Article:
The Russians won the bronze medal in 2016 by beating Finland in a shootout after a scoreless tie. With the return of Noora Räty in net for the Finns, the likelihood of a similar outcome this year has been significantly lessened.
Russia and Finland have met up in each of the past three bronze medal games, so they get the benefit of the doubt to reach the medal round again until other teams have to prove they can unseat them.
It seems Russia has begun to give their women’s program the resources and attention they deserve and are working on making them into a regular contender. Despite the bronze medal, which was certainly a “win” for them, they spent the last year retooling the program. They brought in a new coach and shuffled the roster. Alexei Chistyakov is at the helm now and unsurprisingly, many of the players he coaches at Tornado Moscow Region have found themselves on the national team.
One interesting roster addition is Nadezhda Alexandrova. She was the netminder for Russia in 2013, winning a bronze medal, but took time off to have a baby. She’s Chistyakov’s goalie in the WHL and makes a return to the national team. She’s paired with two women who were on the team in 2016, so we should learn how heavily Chistyakov will lean on his club team players based on how the goalies line up.
They will reportedly be without Olga Sosina & Anna Shokhina in their opening round meeting with Finland after they received game misconducts in a tune-up match against Switzerland on Tuesday.
After Sochi, goalkeeper Räty used social media to announce her retirement. She later rescinded the post, saying she was trying to comment on the state of professional women’s hockey. Since then, she’s played in men’s leagues in Finland and a feud with the national team coach kept her from the roster for more than a year. She returned to the team for the 2016 Nations Cup and in the 14 games with Finland since has a 1.80 goals-against average.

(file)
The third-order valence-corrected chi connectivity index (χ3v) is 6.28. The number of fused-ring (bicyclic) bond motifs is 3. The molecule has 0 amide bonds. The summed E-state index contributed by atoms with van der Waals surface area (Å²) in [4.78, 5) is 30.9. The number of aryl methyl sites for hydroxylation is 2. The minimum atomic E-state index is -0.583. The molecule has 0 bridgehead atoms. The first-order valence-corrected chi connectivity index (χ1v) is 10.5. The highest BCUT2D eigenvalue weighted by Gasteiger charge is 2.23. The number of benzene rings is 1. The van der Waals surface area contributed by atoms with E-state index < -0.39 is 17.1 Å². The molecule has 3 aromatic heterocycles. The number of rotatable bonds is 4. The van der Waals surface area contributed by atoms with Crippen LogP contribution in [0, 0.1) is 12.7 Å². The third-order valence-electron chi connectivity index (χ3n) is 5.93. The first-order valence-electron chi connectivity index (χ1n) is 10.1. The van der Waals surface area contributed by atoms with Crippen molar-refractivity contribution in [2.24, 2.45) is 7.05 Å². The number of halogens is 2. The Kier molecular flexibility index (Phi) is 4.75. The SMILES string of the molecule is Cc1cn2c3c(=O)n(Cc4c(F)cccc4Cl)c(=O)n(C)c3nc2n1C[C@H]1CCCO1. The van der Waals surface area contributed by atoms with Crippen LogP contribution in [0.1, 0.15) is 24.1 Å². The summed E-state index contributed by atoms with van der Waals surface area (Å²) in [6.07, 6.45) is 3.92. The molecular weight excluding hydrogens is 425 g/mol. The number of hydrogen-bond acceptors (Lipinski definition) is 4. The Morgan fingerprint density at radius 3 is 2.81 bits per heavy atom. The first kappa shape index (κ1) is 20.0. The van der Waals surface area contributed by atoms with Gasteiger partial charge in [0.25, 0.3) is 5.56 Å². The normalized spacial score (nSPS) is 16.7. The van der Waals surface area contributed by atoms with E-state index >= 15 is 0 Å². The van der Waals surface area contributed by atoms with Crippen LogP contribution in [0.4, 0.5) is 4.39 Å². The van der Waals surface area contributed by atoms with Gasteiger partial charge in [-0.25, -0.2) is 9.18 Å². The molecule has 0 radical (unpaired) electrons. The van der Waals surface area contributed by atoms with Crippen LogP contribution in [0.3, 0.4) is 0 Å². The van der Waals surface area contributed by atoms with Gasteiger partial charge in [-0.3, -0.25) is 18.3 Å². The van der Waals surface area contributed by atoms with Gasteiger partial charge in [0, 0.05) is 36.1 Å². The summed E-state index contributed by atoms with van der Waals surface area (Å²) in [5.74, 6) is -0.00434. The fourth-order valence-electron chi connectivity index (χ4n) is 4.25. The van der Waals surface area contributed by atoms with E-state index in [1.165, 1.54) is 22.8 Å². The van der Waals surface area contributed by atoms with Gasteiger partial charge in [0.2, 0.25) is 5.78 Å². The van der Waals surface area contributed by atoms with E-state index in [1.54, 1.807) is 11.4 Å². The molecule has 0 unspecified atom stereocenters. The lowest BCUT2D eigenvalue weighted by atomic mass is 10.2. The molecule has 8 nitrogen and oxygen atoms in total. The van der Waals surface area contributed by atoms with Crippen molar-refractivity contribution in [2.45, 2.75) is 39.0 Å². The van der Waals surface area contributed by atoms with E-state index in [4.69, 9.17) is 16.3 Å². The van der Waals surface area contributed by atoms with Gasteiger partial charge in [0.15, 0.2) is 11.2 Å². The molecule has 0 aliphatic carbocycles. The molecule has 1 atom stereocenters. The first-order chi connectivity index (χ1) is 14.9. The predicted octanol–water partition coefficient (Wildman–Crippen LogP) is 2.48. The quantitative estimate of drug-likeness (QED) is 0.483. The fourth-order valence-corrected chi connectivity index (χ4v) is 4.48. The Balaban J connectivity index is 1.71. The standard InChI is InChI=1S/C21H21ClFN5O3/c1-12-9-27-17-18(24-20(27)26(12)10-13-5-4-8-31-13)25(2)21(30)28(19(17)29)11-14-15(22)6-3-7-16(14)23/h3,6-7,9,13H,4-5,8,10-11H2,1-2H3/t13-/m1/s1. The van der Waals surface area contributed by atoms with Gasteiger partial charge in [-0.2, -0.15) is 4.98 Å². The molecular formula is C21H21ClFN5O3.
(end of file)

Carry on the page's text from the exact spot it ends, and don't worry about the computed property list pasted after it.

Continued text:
Her presence is huge for the Finns, not only in the net but for the confidence she gives the rest of her players in moving forward. Finland has not been particularly offensive-minded, but knowing they have Räty behind them should give them more flexibility.
They have several current and former NCAA players on the roster, many of whom played at North Dakota. Emma Nuutinen and Anna Kilponen played for the Fighting Hawks this past season while Michelle Karvinen and Susanna Tapani are alumnae. Saana Valkama skates at Vermont and Mira Jaluso played with Räty at Minnesota.
The Swiss won bronze in Sochi and are the team most likely to upset Russia or Finland for a spot in the semis. Much like Finland, their fortunes are greatly improved by their world-class goalie. Florence Schelling was possibly the best netminder in Sochi and was crucial in their ability to medal.
Much of Switzerland’s roster plays in a women’s league at home or elsewhere in Europe. Schelling has 10 games in net with Linköping, where she’s allowing just over a goal per game. Four of their six defenders are teammates on ZSC Lions.
It may get repetitive if you read more than one preview, but the player to watch on the Swiss team is Lara Stalder. It’s not that there’s no one else to watch, it’s just that Stalder is so, so good. The forward was a Patty Kazmaier top-three finalist, had 56 points in 35 games for Minnesota-Duluth and had eight goals and 12 points for Switzerland in three games during Olympic qualifying at the beginning of the year.
She’s a converted defenseman and she actually fell back onto the blue line in the playoffs for Duluth when a double-overtime game left their team gassed. She scored the game-winner over Minnesota by batting a puck out of the air at the back post while technically playing defense at the time.
That story is somewhat ridiculous, but honestly that’s what Stalder’s game is like. She’s everywhere on the ice without seeming scattered. She’s quick and crisp. She’s strong on her skates and has a wicked shot. You’ll know when she’s on the ice for the Swiss.